For the second consecutive year, Anne Arundel County Public Schools has been recognized with a national award for its efforts to increase equity in the quest to elevate all students and eliminate all gaps.
The school system is one of five across the nation with student populations of 20,000 or more to earn a first place Magna Award from the National School Boards Association and its flagship magazine, American School Board Journal. The awards recognize innovative programs that “are working to remove barriers to achievement for underserved and vulnerable students,” according to the NSBA.
There are more than 13,500 public school systems in the United States. Of those, AACPS is one of just two with enrollments of 20,000 or more students to earn back-to-back Magna Awards in the last decade and the only one to be recognized in each of the last two years.
“A year ago we were honored for our intentional focus on increasing our ninth-grade promotion rate, an initiative that has a direct result on our graduation rate,” Superintendent George Arlotto said. “I could not be more pleased that this year, the work of our Office of Equity and Accelerated Student Achievement has been highlighted on the national stage. The work that Dr. Maisha Gillins and her team do with schools is largely done behind the scenes, but it is critical to propelling our students every day. We are not only creating more equitable climates, we are continuing to accelerate student achievement. That is the ultimate goal of any school system.”
The award specifically highlights the Office of Equity and Accelerated Student Achievement’s creation of the Equity Lead Program, which designates a faculty member in every school who is committed to the work of equitable practices and eliminating achievement and opportunity gaps. Equity Leads analyze data by student groups to support school improvement efforts and equitable practices, provide leadership in establishing schoolwide professional development goals and initiatives, and are responsible for planning and organizing at least two parent involvement opportunities that educate and empower parents in how they can support equitable practices.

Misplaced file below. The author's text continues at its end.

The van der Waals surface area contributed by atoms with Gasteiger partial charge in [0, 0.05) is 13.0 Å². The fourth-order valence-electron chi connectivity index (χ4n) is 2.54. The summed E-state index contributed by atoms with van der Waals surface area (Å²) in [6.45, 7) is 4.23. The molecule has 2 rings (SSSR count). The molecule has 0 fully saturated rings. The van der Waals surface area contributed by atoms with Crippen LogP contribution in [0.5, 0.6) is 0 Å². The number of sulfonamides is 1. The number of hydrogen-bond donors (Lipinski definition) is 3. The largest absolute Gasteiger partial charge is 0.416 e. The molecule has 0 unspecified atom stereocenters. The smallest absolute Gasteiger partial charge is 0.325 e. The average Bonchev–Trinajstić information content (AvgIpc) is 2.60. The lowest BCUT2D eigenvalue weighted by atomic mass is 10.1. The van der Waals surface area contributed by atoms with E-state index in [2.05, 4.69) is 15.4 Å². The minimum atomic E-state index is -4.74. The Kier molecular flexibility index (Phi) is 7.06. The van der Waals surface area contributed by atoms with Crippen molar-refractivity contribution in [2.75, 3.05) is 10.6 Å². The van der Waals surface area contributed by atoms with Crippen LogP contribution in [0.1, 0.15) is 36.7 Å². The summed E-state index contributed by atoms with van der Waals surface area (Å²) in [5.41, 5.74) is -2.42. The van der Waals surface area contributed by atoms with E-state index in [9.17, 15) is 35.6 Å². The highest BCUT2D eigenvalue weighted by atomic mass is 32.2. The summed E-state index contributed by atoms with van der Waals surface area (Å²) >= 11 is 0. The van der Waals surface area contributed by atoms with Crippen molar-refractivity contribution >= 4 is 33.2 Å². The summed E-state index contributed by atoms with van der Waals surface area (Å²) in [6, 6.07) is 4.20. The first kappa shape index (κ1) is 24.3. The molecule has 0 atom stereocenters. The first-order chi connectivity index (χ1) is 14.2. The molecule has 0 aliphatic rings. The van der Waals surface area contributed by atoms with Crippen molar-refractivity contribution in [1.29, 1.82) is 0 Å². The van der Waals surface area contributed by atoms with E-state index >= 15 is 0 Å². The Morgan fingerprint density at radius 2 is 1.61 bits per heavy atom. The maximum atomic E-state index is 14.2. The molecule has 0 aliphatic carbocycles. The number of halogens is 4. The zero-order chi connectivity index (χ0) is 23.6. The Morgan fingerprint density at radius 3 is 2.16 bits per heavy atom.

Due in large part to the work of Equity Leads, AACPS saw significant increases in the percentages of students in underrepresented groups who scored proficient on the Partnership for Assessment of Readiness for College and Careers in English 10 in the 2016-2017 school year (the most recent data available prior to the award submission application). The percentage of African-American students who scored proficient on the 2017 assessment increased 9.8 percentage points from the year before. AACPS also saw a 4.7 percentage point increase for students who qualify for free or reduced-price meals, a 4.6 percentage point increase for special education students, and a 3.0 percentage point increase for Hispanic students.
“We are extremely proud of the work that our office is able to do, but we are only able to do so with the support of our Board, our colleagues, and our communities,” Dr. Gillins said. “Equitable practices bring to life the foremost value in our Strategic Plan: All Means All.”
All 18 winners are profiled in the April issue of the American School Board Journal.